Healthcare and Ageing

    Family tragedy rings alarm over plight of caregivers

    11/24/2020 - 11:59

    This article appeared originally in the ejinisght on 30 January, 2021.
    Author: Queenie Li, Researcher at Our Hong Kong Foundation



    The recurring pattern of tragedies involving murders of family members is a wake-up call for the government and the community to give more support to heavily-stressed caregivers.

    During the COVID-19 pandemic, the plight of caregivers is only getting worse. One of the major causes is the escalating wave of unemployment which has deepened their financial burdens. Since the pandemic began, many non-emergency outreach services by residential care homes were also suspended, depriving a main source of help and support for caregivers. With many care homes halting in-person visits, caregivers are indeed reluctant to send their relatives to such institutions. Anticipating a new decade beginning in 2021, Hong Kong is facing unprecedented policy challenges in looking after the aged and supporting caregivers.

    In September last year, a tragic familicide shook Hong Kong. A 46-year-old woman in Kwai Chung allegedly killed her son, who had an intellectual disability, before attempting to take her own life without success. The woman was reported to be under enormous stress as a result of taking care of her son, and she was arrested for murder.

    No matter how the investigation turns out to be, a family is broken and a precious life is lost. The incident once again highlights the lack of support for caregivers. What is more depressing is such familicides are not new in Hong Kong. In 2014, an unemployed 61-year-old father in Yuen Long killed his 15 year old autistic son before attempting suicide. These tragedies should never have been allowed to happen.

    We are all caregivers

    The definition of caregiver is far-stretched. Apart from those who care for disabled people, chronic patients and children, caregivers also refer to those who take care of the elderly within the same household. With the ageing population, the government estimates that in 2036, more than 30% of the population will be 65 years old or above. In a quarter of the century’s time, we will all probably be either senior citizens or caregivers.

    If loopholes in policies are not dealt with promptly, problems concerning caregivers will only get worse. It is important to realise that tragedies involving caregivers are not irresolvable. What is needed is an increase of resources from the community, and an improved set of medical-social policies.

    Our policy research on local health system reforms has always been based on a people-centred and primary-care-led integrated service framework. This involves a meticulous allocation of healthcare human resources, in which informal caregivers are crucial parts. Precisely, the notion of health coproduction emphasises the support and participation of caregivers, social workers and volunteers.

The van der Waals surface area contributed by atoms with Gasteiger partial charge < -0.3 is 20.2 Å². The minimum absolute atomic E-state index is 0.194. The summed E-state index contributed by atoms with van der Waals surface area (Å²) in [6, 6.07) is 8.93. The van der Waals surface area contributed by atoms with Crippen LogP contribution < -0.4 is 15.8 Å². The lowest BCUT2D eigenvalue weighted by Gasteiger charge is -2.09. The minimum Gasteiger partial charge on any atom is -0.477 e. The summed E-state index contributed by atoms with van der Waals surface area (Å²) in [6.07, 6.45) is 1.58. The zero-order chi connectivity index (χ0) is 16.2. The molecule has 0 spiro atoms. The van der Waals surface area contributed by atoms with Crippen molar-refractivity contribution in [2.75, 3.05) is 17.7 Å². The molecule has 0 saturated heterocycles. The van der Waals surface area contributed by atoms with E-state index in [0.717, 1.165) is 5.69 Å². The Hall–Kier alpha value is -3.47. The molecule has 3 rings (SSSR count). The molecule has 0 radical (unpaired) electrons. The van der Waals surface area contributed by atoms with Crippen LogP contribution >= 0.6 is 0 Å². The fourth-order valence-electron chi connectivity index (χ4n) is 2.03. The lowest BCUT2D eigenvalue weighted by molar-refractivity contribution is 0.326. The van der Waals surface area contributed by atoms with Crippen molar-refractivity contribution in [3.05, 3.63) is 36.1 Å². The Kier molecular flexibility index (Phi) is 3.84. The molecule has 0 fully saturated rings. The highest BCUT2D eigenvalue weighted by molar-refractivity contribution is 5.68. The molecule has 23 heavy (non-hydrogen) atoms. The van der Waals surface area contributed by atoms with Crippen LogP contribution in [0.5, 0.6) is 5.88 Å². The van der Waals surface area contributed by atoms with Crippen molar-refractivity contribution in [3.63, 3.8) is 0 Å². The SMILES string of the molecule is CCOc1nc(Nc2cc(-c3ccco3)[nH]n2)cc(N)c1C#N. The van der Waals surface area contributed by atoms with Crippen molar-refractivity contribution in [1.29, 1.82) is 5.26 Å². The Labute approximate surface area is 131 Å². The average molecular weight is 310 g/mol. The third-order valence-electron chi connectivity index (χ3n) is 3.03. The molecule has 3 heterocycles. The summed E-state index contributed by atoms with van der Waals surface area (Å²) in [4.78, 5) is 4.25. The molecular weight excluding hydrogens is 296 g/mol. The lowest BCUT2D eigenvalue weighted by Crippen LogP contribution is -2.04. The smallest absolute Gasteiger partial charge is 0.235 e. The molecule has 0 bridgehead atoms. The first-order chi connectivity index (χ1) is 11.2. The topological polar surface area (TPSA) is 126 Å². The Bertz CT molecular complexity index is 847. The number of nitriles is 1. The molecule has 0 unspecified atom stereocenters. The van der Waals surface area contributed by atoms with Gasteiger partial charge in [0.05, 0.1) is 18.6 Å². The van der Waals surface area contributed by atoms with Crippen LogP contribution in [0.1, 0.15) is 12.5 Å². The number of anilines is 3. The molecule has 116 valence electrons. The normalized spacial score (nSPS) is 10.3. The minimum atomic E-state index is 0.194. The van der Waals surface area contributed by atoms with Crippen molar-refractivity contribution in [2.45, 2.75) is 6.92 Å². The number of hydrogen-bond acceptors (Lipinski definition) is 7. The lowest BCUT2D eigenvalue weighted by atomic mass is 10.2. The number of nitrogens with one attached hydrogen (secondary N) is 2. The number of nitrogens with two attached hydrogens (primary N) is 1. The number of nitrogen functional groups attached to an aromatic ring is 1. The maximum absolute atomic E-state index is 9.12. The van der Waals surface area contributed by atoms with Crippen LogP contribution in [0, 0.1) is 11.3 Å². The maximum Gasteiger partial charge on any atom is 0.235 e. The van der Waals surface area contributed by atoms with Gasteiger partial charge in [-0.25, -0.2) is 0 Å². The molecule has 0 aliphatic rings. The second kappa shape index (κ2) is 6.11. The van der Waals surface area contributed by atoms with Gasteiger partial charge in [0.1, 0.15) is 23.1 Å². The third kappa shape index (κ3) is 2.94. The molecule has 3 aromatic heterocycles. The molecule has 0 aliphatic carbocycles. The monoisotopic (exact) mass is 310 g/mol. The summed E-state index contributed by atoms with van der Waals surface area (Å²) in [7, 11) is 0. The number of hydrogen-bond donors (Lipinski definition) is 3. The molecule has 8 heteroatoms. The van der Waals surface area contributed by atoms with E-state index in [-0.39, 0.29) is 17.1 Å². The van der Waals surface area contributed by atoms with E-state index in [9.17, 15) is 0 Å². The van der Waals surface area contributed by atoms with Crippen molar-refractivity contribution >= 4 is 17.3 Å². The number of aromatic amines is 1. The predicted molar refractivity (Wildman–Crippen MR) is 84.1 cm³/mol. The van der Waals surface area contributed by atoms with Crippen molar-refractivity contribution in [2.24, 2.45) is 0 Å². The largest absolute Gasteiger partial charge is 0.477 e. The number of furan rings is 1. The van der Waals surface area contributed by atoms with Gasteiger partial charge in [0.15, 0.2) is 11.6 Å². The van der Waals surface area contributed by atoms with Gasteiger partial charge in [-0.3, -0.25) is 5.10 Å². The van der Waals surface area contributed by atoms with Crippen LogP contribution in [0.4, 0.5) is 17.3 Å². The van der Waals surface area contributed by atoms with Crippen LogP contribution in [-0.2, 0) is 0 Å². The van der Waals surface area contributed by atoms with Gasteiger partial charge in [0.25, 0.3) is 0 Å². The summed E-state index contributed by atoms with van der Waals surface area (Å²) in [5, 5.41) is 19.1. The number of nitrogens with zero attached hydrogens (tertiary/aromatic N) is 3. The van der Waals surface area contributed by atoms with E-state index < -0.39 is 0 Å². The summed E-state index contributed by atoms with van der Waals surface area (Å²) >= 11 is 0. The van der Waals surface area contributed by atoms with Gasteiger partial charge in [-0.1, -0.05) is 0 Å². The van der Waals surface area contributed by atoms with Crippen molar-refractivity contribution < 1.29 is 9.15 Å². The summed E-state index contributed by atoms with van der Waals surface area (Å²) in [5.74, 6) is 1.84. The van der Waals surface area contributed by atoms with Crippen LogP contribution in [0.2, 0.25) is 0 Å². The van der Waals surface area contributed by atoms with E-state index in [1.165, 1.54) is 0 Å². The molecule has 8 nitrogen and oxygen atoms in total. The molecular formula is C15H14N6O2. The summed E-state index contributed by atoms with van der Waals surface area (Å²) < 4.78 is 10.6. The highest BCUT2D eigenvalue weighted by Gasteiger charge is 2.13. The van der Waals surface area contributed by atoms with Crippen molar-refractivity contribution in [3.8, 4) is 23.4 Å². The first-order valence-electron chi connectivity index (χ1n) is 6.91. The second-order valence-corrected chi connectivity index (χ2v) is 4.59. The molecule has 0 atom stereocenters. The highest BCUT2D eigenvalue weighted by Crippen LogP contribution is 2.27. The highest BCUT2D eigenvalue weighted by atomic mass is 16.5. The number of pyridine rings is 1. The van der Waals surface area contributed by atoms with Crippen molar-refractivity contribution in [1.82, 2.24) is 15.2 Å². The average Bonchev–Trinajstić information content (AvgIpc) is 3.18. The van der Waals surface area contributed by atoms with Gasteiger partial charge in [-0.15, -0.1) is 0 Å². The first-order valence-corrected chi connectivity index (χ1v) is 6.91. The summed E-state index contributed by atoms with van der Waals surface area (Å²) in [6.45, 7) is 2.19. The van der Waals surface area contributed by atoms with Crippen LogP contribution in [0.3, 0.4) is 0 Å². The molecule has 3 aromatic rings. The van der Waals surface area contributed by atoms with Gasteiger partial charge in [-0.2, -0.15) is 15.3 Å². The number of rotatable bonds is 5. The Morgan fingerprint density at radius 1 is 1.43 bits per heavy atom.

Challenges for caregiver policy

    The scope for policies on caregivers is extensive, spanning from the re-definition and recognition of the status of caregivers, to professional support and reliefs for caregivers’ mental health and social needs. Accordingly, an array of policy tools can be considered. Popular suggestions include enhancing training, offering regular transportation subsidies, allowing flexible working hours, and the creation of a comprehensive and easily accessible information portal for caregivers.

    Concerned groups within the community are also urging the government to reassess the quota for local rehabilitation and residential respite services and ensure their affordability to low-income families. Other proposals include uplifting the role of domestic helpers in caring for the elderly, and strengthening support for the development and promotion of gerontechnology.

    It is true the government’s cautious approach may be related to the fact that many resources have already been scattered into individual ageing, rehabilitation and family policies. Under a long standing model of passively relying on social service groups to provide regular services, it is long due for the government to re-evaluate caregiver policies. Since the Secretary for Labour and Welfare Dr. Law Chi-kwong mentioned in his blog in 2019 to embark on new policy research for caregivers, the community is still waiting. With periodic family tragedies serving as painful reminders, we hope the government can take caregivers more seriously in future policies.